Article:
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Uses of expanders

Would someone kinldly tell me the uses/ applications of expanders?


Kapt.Krunch Wed, 05/30/2007 - 17:54
Basically, it's the opposite of a compressor...basically.

If something is squashed, you may be able to bring some of it back to life, within reason. It's not a magic pill. If the waveform is clipped, it won't make it less clipped. There may be a way to do a certain expansion program that will leave the peaks alone, but lower the lower parts. If that's not available, you may have to lower the overall signal, and then expand to bring the peaks up.

Here's what I used one on just recently:

A guy who works for a local, lower power AM station is the midnight Saturday Funk DJ. He wanted to replay an interview that had been previously recorded that he burned to a CD. The thing was nearly wall-to-wall, straight across squashed compression, at a high level. YIKES!

He actually brought the CD to a friend who spent HOURS trying to get it to sound better, but couldn't.

My friend asked how we could make it do ANYthing even remotely listenable. I asked if he tried to expand it a bit. "Expand?"

So, I showed him where in his Cool Edit, you could go into the Dynamics Processing section, and choose to Expand it. So we tried a couple different things, and finally got it to where it had enough dynamics that he could go in and take care of the worst parts by either using some surgical cutting, reducing the volume in tiny places, whatever. He could actually see the parts better, then, and zero in on them, and being all just conversation, had some wasn't gonna futz up any music.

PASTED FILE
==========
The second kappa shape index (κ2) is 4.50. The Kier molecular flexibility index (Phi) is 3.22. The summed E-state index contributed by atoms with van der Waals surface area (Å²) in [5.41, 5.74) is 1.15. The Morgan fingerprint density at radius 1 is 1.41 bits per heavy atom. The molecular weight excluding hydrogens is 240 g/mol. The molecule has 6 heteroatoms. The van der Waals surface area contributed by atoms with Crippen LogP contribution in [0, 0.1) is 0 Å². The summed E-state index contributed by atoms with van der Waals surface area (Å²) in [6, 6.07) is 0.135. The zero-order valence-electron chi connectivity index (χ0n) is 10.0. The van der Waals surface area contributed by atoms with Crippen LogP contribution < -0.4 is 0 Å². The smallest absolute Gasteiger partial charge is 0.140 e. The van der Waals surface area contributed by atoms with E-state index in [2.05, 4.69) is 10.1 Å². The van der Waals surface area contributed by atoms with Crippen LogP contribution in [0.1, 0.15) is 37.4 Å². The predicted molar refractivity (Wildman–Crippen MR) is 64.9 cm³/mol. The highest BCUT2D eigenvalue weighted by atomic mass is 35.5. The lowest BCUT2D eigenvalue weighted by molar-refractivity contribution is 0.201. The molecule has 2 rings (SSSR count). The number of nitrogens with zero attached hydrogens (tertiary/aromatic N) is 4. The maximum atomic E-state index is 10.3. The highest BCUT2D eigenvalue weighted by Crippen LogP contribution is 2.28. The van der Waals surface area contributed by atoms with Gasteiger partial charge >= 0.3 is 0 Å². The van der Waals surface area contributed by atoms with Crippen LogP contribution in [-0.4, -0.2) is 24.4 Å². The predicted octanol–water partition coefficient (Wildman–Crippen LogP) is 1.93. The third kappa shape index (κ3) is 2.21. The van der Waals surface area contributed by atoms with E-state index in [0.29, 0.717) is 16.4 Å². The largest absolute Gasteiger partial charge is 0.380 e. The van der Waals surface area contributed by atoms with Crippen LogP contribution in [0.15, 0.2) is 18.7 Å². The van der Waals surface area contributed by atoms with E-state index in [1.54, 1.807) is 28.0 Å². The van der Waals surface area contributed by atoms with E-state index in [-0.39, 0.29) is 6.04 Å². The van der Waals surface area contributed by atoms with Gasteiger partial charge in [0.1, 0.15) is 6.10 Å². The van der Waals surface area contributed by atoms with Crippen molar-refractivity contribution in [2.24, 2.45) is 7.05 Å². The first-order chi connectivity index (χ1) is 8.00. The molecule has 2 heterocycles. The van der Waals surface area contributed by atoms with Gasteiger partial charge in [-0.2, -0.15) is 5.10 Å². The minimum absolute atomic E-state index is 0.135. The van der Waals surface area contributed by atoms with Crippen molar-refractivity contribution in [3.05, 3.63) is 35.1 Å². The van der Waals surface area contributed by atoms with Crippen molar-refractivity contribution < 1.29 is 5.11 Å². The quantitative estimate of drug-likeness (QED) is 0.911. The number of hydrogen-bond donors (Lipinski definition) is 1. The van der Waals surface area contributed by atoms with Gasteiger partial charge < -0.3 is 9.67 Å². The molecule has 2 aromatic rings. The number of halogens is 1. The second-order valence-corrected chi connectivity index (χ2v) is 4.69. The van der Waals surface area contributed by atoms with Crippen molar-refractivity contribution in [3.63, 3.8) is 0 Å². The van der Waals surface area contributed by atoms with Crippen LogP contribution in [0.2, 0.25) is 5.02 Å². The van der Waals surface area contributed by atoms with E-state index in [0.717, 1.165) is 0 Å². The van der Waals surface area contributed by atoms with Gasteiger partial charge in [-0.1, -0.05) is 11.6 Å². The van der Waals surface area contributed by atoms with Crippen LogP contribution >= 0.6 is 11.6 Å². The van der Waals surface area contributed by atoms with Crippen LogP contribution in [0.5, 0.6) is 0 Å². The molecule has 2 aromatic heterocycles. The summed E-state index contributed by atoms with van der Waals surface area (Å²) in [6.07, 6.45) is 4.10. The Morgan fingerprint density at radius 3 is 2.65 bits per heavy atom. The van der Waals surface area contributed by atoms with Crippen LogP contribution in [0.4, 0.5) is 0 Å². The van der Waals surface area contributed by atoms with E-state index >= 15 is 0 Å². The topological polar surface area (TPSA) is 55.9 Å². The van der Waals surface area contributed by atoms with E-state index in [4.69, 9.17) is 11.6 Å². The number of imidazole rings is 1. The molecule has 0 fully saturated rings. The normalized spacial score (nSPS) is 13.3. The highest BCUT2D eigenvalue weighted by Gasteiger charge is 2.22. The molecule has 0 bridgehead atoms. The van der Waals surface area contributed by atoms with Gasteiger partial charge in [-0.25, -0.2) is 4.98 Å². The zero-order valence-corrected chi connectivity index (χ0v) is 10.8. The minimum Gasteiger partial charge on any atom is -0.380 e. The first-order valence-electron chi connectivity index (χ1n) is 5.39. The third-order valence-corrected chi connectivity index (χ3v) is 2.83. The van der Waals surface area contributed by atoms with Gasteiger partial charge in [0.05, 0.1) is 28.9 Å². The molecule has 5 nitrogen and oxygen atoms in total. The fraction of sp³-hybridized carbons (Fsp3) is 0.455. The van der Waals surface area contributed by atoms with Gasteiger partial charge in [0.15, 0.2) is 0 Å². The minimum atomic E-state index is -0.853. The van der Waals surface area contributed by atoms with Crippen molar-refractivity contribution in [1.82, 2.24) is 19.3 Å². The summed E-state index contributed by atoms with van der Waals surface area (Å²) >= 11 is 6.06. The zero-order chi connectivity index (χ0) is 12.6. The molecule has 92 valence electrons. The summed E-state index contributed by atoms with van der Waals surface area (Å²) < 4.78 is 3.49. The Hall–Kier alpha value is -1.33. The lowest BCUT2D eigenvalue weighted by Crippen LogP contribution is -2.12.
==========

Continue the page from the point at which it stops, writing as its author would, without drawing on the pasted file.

By the time he finished, it sounded much better, and the funk dude was happy he could air it. We didn't expand it TOO much, just enough to work on, knowing it was just going to get compressed to death again anyway when it went though their chain. We didn't want it pumping on him.

When I explained to funk dude what had happened, he said he would relay that to the guy in charge of setting up the program recording/dubbing and tell him to maybe try something different with compression going into the recorder (whatever it is...funk dude is not technical and couldn't tell us) and watch the levels.
I realize a lot of broadcasts are compressed to death, but there's no reason that should have been that bad. It was pretty ugly sounding.

Anyway, there's one use for expansion. Now that my friend found that, he said he's going to try a small amount to see what it does to some of those old LPs that he's converting to digital whose grooves are so narrow they have no dynamics. I suggested that's OK, just do it BEFORE you do any noise reduction.

I'm sure there's other uses, as well, though I've never used it in multi-track recording.

I'm sure someone has stories about "companders" (compressor-expander), and what that was used for?

Anyway, it's bascially the opposite of compression...basically.